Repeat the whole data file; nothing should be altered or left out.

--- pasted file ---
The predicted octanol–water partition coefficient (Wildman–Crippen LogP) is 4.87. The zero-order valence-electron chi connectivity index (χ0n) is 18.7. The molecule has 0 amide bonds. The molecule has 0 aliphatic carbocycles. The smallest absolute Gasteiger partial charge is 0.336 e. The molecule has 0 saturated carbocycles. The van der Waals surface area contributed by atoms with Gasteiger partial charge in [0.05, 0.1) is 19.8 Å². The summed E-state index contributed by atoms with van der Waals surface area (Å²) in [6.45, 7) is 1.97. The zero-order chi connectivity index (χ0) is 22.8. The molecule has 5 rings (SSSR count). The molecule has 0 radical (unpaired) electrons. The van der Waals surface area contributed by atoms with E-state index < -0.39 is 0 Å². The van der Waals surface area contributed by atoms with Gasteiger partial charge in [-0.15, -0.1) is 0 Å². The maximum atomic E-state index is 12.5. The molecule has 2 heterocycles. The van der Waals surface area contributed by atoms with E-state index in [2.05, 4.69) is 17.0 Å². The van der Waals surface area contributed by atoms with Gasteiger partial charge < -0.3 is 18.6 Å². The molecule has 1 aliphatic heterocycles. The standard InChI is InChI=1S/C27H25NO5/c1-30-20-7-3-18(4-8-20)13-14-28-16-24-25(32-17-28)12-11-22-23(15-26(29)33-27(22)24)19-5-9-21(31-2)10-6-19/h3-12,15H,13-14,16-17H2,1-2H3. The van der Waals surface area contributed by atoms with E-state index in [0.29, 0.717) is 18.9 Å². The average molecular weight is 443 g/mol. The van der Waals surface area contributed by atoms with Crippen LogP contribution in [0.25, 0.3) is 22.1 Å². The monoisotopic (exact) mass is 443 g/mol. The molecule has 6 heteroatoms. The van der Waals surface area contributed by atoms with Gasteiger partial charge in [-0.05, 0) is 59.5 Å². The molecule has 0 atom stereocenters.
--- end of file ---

The predicted octanol–water partition coefficient (Wildman–Crippen LogP) is 4.87. The zero-order valence-electron chi connectivity index (χ0n) is 18.7. The molecule has 0 amide bonds. The molecule has 0 aliphatic carbocycles. The smallest absolute Gasteiger partial charge is 0.336 e. The molecule has 0 saturated carbocycles. The van der Waals surface area contributed by atoms with Gasteiger partial charge in [0.05, 0.1) is 19.8 Å². The summed E-state index contributed by atoms with van der Waals surface area (Å²) in [6.45, 7) is 1.97. The zero-order chi connectivity index (χ0) is 22.8. The molecule has 5 rings (SSSR count). The molecule has 0 radical (unpaired) electrons. The van der Waals surface area contributed by atoms with E-state index < -0.39 is 0 Å². The van der Waals surface area contributed by atoms with Gasteiger partial charge in [-0.15, -0.1) is 0 Å². The maximum atomic E-state index is 12.5. The molecule has 2 heterocycles. The van der Waals surface area contributed by atoms with E-state index in [2.05, 4.69) is 17.0 Å². The van der Waals surface area contributed by atoms with Gasteiger partial charge < -0.3 is 18.6 Å². The molecule has 1 aliphatic heterocycles. The standard InChI is InChI=1S/C27H25NO5/c1-30-20-7-3-18(4-8-20)13-14-28-16-24-25(32-17-28)12-11-22-23(15-26(29)33-27(22)24)19-5-9-21(31-2)10-6-19/h3-12,15H,13-14,16-17H2,1-2H3. The van der Waals surface area contributed by atoms with E-state index in [0.29, 0.717) is 18.9 Å². The average molecular weight is 443 g/mol. The van der Waals surface area contributed by atoms with Crippen LogP contribution in [0.25, 0.3) is 22.1 Å². The monoisotopic (exact) mass is 443 g/mol. The molecule has 6 heteroatoms. The van der Waals surface area contributed by atoms with Gasteiger partial charge in [-0.05, 0) is 59.5 Å². The molecule has 0 atom stereocenters.